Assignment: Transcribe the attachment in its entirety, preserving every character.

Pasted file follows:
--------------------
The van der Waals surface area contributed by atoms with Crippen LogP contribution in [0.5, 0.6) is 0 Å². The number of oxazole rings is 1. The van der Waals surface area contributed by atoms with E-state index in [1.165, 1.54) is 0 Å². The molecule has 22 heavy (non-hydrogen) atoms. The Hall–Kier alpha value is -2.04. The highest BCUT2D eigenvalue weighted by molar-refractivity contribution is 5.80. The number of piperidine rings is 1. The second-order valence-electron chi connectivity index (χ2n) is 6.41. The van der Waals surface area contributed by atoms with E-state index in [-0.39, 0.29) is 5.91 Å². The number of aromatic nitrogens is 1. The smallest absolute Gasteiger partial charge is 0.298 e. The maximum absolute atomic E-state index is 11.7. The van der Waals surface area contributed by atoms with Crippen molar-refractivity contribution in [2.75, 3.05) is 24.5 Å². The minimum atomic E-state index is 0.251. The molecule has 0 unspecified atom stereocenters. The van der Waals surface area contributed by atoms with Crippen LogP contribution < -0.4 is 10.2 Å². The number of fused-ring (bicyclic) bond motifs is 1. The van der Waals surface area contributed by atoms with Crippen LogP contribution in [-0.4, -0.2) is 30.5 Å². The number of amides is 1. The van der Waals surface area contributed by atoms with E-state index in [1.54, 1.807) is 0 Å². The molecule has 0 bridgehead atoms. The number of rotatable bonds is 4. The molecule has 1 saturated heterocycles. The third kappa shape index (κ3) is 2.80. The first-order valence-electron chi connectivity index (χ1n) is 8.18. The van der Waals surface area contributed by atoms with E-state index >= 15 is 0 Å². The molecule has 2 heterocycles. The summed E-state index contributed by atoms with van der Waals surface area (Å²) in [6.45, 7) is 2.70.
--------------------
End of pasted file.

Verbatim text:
The van der Waals surface area contributed by atoms with Crippen LogP contribution in [0.5, 0.6) is 0 Å². The number of oxazole rings is 1. The van der Waals surface area contributed by atoms with E-state index in [1.165, 1.54) is 0 Å². The molecule has 22 heavy (non-hydrogen) atoms. The Hall–Kier alpha value is -2.04. The highest BCUT2D eigenvalue weighted by molar-refractivity contribution is 5.80. The number of piperidine rings is 1. The second-order valence-electron chi connectivity index (χ2n) is 6.41. The van der Waals surface area contributed by atoms with E-state index in [-0.39, 0.29) is 5.91 Å². The number of aromatic nitrogens is 1. The smallest absolute Gasteiger partial charge is 0.298 e. The maximum absolute atomic E-state index is 11.7. The van der Waals surface area contributed by atoms with Crippen molar-refractivity contribution in [2.75, 3.05) is 24.5 Å². The minimum atomic E-state index is 0.251. The molecule has 0 unspecified atom stereocenters. The van der Waals surface area contributed by atoms with Crippen LogP contribution < -0.4 is 10.2 Å². The number of fused-ring (bicyclic) bond motifs is 1. The van der Waals surface area contributed by atoms with Crippen LogP contribution in [-0.4, -0.2) is 30.5 Å². The number of amides is 1. The van der Waals surface area contributed by atoms with E-state index in [1.54, 1.807) is 0 Å². The molecule has 0 bridgehead atoms. The number of rotatable bonds is 4. The molecule has 1 saturated heterocycles. The third kappa shape index (κ3) is 2.80. The first-order valence-electron chi connectivity index (χ1n) is 8.18. The van der Waals surface area contributed by atoms with E-state index >= 15 is 0 Å². The molecule has 2 heterocycles. The summed E-state index contributed by atoms with van der Waals surface area (Å²) in [6.45, 7) is 2.70.